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Porous Memory and the Cognitive Life of Things

John Sutton

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Cognitive science and the prehistory of cyberculture 
Recent prehistorians of sound recording have recovered an exotic European fantasy of the early 1630s. A pamphlet called Le courrier veritable told Parisians of a strange sponge discovered by a Captain Vosterloch on a voyage to the South Seas. Local people used these sponges to communicate across long distances: a message spoken into one of them would be exactly replayed when the recipient squeezed it appropriately (Marty 1981, 10; Levin 1995; Draaisma 2000, 85-6).

These wondrous sponges, then, were unique cognitive tools, soaking up sound, embodying particular acoustic signals in an unusually porous medium. They are strange objects to have had this cognitive and cultural role, even in an imaginary space of early modern European fantasy. As a cognitive artifact, the sponge was more commonly a figure for the effacing of memory, so that Confession, for example, could be described as "that happy Spunge, that wipeth out all the blottes and blurres of our lives".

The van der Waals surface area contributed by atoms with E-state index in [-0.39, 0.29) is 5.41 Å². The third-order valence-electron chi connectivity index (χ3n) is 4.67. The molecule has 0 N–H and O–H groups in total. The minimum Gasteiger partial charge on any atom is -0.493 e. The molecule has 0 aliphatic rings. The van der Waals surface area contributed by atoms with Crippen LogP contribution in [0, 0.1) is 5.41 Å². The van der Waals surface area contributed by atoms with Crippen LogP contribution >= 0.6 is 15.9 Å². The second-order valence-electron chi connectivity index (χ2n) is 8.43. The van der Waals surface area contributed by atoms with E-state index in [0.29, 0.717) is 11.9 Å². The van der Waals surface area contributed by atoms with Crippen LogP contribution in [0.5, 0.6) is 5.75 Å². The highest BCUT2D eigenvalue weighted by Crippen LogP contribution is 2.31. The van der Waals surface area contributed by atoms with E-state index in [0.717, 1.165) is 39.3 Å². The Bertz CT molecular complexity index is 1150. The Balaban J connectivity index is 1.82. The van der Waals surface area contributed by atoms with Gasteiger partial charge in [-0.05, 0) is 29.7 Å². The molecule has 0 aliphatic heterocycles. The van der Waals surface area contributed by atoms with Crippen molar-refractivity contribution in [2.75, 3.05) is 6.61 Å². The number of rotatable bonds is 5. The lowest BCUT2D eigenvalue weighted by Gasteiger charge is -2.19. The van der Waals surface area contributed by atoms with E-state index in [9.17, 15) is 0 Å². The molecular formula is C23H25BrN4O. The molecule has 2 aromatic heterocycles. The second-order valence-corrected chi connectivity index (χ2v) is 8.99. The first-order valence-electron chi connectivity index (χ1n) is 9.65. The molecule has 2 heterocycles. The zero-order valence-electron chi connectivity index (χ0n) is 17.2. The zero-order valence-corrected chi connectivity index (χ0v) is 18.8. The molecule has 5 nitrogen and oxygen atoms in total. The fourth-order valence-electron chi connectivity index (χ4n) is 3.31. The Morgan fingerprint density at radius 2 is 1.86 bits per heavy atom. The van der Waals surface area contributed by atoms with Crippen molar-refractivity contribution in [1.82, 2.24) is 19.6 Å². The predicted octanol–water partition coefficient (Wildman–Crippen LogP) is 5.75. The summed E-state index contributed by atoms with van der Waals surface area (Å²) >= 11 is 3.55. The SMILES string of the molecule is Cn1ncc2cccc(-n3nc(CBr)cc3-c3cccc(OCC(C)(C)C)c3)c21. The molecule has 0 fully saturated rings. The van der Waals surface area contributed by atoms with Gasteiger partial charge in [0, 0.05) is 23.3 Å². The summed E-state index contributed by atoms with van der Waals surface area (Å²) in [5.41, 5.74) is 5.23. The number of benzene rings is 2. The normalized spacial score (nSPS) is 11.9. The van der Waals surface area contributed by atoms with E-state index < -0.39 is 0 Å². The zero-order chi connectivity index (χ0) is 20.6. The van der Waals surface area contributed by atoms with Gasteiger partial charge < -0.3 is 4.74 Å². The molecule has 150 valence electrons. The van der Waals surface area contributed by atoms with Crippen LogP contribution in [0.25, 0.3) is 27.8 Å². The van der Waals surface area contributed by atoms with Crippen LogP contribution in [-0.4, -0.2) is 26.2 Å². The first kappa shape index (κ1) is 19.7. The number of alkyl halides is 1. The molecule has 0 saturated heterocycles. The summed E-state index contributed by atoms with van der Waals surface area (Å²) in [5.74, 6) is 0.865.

Sociologists and historians describe for us the complex social life of things, the peculiar fetishized or mundane biographies which certain objects accumulate (Appadurai 1986). But some things, natural as well as artificial, also have a cognitive life. In use, these sponges were to act as what Merlin Donald (1991) calls ‘exograms’, objects which embody memories and which combine in many different ways with the brain’s distributed, context-ridden ‘engrams’. In this short paper, I frame two historical examples in the bare outline of a framework for understanding the multiplicity of relations between engrams and exograms. Darren Tofts’ kind of "prehistory", with its "plausible narratives which make links between disparate, achronological moments", and which recognize "fusions between the past and the present, between the present and the present" (Tofts and McKeich 1997, 10, original emphasis), is a natural part of the project. Brief forays into the history of theories and practices of memory can, I hope, be both justified and improved by attention to provocative and puzzling points of contact between new media theory and recent dynamical cognitive science.